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Cereb Cortex. 2014 Jun;24(6):1474-84. doi: 10.1093/cercor/bhs423. Epub 2013 Jan 14.

Neurocognitive brain response to transient impairment of Wernicke's area.

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Department of Psychology, Carnegie Mellon University, Pittsburgh, PA, USA and.


This study examined how the brain system adapts and reconfigures its information processing capabilities to maintain cognitive performance after a key cortical center [left posterior superior temporal gyrus (LSTGp)] is temporarily impaired during the performance of a language comprehension task. By applying repetitive transcranial magnetic stimulation (rTMS) to LSTGp and concurrently assessing the brain response with functional magnetic resonance imaging, we found that adaptation consisted of 1) increased synchronization between compensating regions coupled with a decrease in synchronization within the primary language network and 2) a decrease in activation at the rTMS site as well as in distal regions, followed by their recovery. The compensatory synchronization included 3 centers: The contralateral homolog (RSTGp) of the area receiving rTMS, areas adjacent to the rTMS site, and a region involved in discourse monitoring (medial frontal gyrus). This approach reveals some principles of network-level adaptation to trauma with potential application to traumatic brain injury, stroke, and seizure.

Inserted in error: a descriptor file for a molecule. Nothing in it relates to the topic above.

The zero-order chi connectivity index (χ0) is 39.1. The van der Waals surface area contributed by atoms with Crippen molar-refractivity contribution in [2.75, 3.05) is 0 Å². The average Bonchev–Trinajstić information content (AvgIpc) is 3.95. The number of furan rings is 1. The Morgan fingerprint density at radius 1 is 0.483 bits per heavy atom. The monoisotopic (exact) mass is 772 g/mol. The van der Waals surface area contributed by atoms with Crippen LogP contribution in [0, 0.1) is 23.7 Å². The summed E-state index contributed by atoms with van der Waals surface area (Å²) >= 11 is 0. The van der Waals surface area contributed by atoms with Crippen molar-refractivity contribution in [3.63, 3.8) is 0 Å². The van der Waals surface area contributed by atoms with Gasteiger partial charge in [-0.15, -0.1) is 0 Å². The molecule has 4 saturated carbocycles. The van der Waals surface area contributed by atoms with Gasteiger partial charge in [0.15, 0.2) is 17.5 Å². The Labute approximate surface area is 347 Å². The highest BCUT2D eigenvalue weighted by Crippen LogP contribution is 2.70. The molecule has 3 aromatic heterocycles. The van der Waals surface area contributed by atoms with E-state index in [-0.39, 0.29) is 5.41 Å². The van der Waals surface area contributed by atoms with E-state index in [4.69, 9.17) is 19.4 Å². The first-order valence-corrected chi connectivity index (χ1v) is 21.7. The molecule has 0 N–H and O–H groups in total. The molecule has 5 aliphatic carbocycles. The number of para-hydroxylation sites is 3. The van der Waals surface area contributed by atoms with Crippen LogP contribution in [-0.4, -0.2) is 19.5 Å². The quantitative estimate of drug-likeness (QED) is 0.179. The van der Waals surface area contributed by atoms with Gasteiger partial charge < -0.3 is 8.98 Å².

brain adaptation; brain trauma; functional magnetic resonance imaging; language; repetitive transcranial magnetic stimulation

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